Identity Theft and the Electronic Fund Transfer Act (EFTA)

Know what to do when you are a victim of bank account identity theft

Credit card on a fish hook, representing identity theft.
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When someone gains unauthorized access to your bank account, the act is a form of identity theft. The Electronic Fund Transfer Act (EFTA) provides you with some protection from bank account fraud, but it's limited. If you believe that an identity thief has access to your debit card or checking information, you must take action immediately.

Your bank may call actions relating to account identity theft unauthorized withdrawals, account fraud, or even true-name fraud. Whatever language is used, you need to know what to do and how you're protected.

The Basics of the Electronic Fund Transfer Act 

The EFTA provides banks with some guidelines on how to resolve disputes possibly related to identity theft. However, the onus is on you, the account holder, to recognize unauthorized transactions on your account.

If you notice an error, report it immediately. If you wait, you could be out of luck. According to the EFTA, you have 60 days to report an unauthorized transaction to your financial institution. If you report after that, than the bank isn't required to conduct an investigation. 

To catch bank account identity fraud sooner rather than later, make a habit of reconciling your bank account each month when you receive your bank statement. If you have numerous deposit and debit transactions, reconciling your account twice a month could be a wise habit.

Information Your Bank Needs to Investigate the Crime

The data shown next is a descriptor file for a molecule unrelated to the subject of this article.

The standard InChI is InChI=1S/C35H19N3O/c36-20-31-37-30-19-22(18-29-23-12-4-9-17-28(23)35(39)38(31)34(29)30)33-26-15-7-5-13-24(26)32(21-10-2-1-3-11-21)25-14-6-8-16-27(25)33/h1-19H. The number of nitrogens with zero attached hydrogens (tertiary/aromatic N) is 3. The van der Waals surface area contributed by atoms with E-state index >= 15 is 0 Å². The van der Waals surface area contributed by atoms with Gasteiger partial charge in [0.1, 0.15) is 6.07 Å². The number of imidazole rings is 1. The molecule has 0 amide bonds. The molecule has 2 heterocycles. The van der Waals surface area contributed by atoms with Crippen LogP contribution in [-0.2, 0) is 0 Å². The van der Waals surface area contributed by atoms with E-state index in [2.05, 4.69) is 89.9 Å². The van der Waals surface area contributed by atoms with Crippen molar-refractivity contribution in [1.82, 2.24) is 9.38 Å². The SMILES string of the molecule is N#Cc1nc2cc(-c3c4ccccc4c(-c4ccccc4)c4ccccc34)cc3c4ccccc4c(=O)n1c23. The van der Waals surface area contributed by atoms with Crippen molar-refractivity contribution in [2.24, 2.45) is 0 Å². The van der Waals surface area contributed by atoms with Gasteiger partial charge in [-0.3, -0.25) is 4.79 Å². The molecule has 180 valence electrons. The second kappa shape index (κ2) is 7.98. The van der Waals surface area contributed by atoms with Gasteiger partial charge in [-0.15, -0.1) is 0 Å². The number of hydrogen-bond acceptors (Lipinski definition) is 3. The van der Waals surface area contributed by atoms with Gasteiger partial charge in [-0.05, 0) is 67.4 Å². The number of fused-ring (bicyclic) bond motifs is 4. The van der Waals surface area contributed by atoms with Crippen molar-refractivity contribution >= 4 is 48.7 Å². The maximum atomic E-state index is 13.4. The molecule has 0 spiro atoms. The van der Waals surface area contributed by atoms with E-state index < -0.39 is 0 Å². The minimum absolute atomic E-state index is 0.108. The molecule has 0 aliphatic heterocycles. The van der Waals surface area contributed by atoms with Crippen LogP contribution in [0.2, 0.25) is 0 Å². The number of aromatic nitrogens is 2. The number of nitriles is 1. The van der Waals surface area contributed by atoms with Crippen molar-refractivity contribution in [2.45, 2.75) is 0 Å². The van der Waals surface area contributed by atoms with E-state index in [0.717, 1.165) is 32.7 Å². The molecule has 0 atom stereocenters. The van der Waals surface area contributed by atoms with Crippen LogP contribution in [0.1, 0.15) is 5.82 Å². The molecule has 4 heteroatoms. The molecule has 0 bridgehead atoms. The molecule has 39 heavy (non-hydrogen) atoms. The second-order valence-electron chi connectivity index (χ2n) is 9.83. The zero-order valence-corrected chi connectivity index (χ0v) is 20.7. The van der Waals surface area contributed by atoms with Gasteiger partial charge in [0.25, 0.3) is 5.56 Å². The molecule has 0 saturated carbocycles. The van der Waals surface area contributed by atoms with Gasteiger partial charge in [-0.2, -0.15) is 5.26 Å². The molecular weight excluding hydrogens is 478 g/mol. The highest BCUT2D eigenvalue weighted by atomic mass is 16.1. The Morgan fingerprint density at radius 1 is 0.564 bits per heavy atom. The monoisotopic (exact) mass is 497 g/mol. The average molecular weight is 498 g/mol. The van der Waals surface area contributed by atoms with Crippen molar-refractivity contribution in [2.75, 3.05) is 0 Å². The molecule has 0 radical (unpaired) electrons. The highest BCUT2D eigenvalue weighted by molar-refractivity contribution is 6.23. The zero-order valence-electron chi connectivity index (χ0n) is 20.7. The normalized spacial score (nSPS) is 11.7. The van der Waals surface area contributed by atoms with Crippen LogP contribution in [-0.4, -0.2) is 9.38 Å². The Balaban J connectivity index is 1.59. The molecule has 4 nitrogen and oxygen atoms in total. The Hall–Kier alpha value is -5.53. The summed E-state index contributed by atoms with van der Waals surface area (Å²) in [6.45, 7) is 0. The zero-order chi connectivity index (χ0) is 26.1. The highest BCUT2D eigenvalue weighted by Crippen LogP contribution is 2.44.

To begin investigating your claim, you must provide certain information to your bank. The following details are helpful in determining the steps the bank needs to take to resolve your dispute, based on EFTA rules:

  • Your name and account number
  • Why you think there is an error
  • The amount of the error
  • The date for the error

Many banks request that you provide this information in writing no later than 10 days after you initiate a dispute.

If the account has been active for more than 30 days, the bank will do an investigation and get back to you within 10 days. If a bank needs more time, it can take up to 45 days but will credit the funds back to your account while it investigates. The bank should inform you if the investigation will take longer than normal.

If the account is less than 30 days old or you’re disputing point-of-sale or foreign transactions, it may take up to 20 days to apply the temporary credit to your account. It also may take up to 90 days to finish the investigation.

Authorized Users vs. Unauthorized Charges

If the bank's investigation doesn’t support your claims, it will notify you in writing and take the credits back from your account. One reason it may not support your claim is excessive use by an authorized user.

For example, if you let your son use your card, and he spends more than you told him he could, the bank won't consider that an identity theft because you gave him permission to use the card.

Article Sources

  1. Federal Reserve. "Electronic Fund Transfer Act." Accessed Jan. 23, 2020.

  2. Federal Reserve. "Electronic Fund Transfer Act." Section 908: Error Resolution. Accessed Jan. 23, 2020.

  3. Debt.org. "Electronic Fund Transfer Act." Accessed Jan. 23, 2020.

  4. Federal Reserve. "Electronic Fund Transfer Act." Section 909: Consumer Liability. Accessed Jan. 23, 2020.